God-willing, I’ll be back next spring. I’ll do more wade fishing and book another trip with Captain Greg. Maybe the bite will be big blues, maybe classy bass in the inlet or off the beach. Whatever it is I’ll welcome the fishing, a new harbinger of spring for me.

 

 

 

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Memorial Day, Barnegat Bay, and Roger’s River

Posted in Fishing Conditions, Fishing Reports, Saltwater, Uncategorized, Writing with tags , , on June 2, 2018 by stflyfisher

Oh, I know the sound the river makes,

By dawn, by night, and by day.

But can it stay me through tomorrows,

That may find me far away?

Roger’s River by Ralph D. Conroy

I woke up at 4:30 am on Memorial Day and lay there in bed, knowing I should get up and get going, but after a full weekend of yard work while the spirit was willing – the flesh was weak. ‘Think of what they did on this day’, I thought, and that thought finally ended the fight.

Unlike past years, I would not be fishing Ball Eddy on the West Branch of the Delaware that day. Instead, I had decided to visit my father, a Korean War veteran, and engage in some fly fishing on Barnegat Bay. In the Spring, Barnegat Bay is known for its good striped bass fishing as the bass are migrating northward along the East Coast at this time of year. It’s also a time when “racer” bluefish – referred to as racers because their starved bodies are so thin in comparison to their heads – invade the warmer waters of Barnegat Bay to feed up. Blues can provide outstanding topwater fishing on the flats of the bay.

Most fly anglers know the saying: you fish to the fish’s schedule, not yours. This is particularly true when fly fishing the salt. The tides can make or break the bite as can the wind and water temperature. Fortunately for me, all of these factors were aligned nicely this Memorial Day. I just had to hustle and get out to Barnegat Light before the tide hit slack high.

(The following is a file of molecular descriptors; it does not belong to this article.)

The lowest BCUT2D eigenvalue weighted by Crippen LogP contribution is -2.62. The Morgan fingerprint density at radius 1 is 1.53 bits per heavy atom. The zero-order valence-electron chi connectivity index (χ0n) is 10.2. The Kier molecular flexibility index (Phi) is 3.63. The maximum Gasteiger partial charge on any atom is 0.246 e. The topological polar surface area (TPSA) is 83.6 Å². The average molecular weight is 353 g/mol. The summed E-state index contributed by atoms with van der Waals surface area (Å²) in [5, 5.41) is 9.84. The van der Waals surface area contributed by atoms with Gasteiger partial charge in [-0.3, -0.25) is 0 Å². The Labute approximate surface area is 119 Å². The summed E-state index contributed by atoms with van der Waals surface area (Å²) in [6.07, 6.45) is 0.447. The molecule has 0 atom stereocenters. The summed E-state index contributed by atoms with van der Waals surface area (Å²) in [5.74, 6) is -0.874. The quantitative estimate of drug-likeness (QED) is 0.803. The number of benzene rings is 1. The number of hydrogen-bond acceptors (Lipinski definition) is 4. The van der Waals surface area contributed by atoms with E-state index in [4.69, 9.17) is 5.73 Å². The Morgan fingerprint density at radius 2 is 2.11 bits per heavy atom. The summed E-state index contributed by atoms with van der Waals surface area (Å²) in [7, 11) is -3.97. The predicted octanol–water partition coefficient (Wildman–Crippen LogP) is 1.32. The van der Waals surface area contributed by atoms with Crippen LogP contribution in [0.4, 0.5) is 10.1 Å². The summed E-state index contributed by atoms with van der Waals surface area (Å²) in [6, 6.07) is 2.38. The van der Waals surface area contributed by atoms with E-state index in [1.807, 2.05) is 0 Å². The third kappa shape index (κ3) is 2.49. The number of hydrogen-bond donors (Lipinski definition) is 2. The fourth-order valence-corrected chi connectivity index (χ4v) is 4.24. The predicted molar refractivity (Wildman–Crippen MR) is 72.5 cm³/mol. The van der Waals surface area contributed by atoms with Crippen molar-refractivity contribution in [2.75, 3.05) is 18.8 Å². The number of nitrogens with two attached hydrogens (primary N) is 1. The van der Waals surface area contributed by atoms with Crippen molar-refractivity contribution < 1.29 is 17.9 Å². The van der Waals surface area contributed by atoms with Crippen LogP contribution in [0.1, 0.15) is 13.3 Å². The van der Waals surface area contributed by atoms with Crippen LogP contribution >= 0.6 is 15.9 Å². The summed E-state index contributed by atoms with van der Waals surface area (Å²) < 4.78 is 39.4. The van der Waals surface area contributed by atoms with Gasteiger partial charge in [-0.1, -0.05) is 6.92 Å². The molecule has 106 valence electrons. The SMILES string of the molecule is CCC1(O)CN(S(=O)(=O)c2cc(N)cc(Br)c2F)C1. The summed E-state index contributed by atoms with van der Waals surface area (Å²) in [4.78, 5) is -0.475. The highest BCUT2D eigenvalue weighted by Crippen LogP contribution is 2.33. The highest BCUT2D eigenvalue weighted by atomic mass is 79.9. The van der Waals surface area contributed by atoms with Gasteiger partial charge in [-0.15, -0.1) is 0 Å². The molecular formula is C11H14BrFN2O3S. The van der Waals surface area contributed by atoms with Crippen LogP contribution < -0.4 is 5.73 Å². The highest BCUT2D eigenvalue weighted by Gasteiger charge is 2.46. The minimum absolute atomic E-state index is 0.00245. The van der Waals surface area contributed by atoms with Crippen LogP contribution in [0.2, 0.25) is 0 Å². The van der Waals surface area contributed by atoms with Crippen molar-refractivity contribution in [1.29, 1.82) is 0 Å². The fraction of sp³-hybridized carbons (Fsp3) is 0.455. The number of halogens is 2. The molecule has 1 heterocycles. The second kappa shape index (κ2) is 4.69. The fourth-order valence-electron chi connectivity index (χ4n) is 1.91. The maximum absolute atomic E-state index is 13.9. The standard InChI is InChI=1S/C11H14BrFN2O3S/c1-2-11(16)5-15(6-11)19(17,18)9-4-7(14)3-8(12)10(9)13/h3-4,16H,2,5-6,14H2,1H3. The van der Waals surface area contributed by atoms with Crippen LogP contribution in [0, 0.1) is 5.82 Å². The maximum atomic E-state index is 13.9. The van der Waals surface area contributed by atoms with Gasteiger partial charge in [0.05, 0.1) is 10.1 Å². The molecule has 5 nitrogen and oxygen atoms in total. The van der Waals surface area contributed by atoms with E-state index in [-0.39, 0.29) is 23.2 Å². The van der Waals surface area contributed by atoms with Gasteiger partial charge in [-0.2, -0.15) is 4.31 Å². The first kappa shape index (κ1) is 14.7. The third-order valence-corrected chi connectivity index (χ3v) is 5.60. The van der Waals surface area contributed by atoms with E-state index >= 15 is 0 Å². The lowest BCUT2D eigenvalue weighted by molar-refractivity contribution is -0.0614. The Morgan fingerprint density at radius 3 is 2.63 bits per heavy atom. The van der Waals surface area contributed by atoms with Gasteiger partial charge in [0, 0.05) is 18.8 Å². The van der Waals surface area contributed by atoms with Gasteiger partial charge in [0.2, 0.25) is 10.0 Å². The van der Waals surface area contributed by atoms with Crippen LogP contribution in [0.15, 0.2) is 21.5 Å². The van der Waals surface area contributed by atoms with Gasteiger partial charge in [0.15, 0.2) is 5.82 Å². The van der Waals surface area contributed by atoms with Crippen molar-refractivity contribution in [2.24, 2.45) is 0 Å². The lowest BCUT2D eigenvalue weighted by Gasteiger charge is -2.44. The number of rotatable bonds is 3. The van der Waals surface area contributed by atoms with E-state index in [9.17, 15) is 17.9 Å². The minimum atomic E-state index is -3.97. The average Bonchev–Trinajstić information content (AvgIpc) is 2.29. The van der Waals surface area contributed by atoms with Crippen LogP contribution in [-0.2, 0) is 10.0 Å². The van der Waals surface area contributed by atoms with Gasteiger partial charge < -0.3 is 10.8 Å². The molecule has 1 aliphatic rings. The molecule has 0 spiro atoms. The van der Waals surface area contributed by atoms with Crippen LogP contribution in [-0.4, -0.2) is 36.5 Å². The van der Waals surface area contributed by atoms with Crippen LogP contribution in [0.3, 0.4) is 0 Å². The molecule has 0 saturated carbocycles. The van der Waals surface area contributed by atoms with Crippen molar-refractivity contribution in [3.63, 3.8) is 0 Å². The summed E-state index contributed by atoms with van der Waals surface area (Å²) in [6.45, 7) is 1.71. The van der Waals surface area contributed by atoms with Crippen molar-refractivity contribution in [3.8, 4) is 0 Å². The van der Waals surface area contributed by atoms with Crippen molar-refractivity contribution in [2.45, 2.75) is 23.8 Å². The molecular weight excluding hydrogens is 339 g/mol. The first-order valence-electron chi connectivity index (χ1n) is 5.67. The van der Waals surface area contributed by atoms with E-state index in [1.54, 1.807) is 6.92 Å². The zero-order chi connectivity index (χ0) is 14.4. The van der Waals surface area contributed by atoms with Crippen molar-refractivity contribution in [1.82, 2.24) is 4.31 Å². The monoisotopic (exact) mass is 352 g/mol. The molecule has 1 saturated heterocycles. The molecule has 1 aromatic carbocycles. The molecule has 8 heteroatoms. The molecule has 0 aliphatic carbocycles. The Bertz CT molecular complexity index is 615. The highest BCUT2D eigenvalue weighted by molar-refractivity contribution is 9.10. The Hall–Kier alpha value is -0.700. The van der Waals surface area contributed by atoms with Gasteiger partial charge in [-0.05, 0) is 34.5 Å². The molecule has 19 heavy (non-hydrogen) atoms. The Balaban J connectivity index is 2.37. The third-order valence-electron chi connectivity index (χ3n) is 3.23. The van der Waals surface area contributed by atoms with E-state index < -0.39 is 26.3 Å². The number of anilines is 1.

I drove out to the island from mainland New Jersey and crossed the great Barnegat Bay on the Long Beach Island causeway. To my left I could see the bay’s waters stretch seemingly endlessly and in the distance could just barely make out Barnegat Light. The wind was coming out of the northeast and rippled the bay. A grey overcast hung over the water and the island – a good thing for the light-shy bass. I was feeling hopeful.

It’s a 15 minute drive down Long Beach Island’s main boulevard to get to the northern end of the island but it always seems an eternity. On the way, you pass the once sleepy towns of Ship Bottom, Surf City, Harvey Cedars, and Loveladies, and finally enter Barnegat Light – established in 1692 – the town around the lighthouse and the literal end of the road. Then, turning left off the boulevard, you pass the fishing fleet, the party boats, and the charter boats, and make your way to a part of Barnegat Light referred to as High Bar Harbor.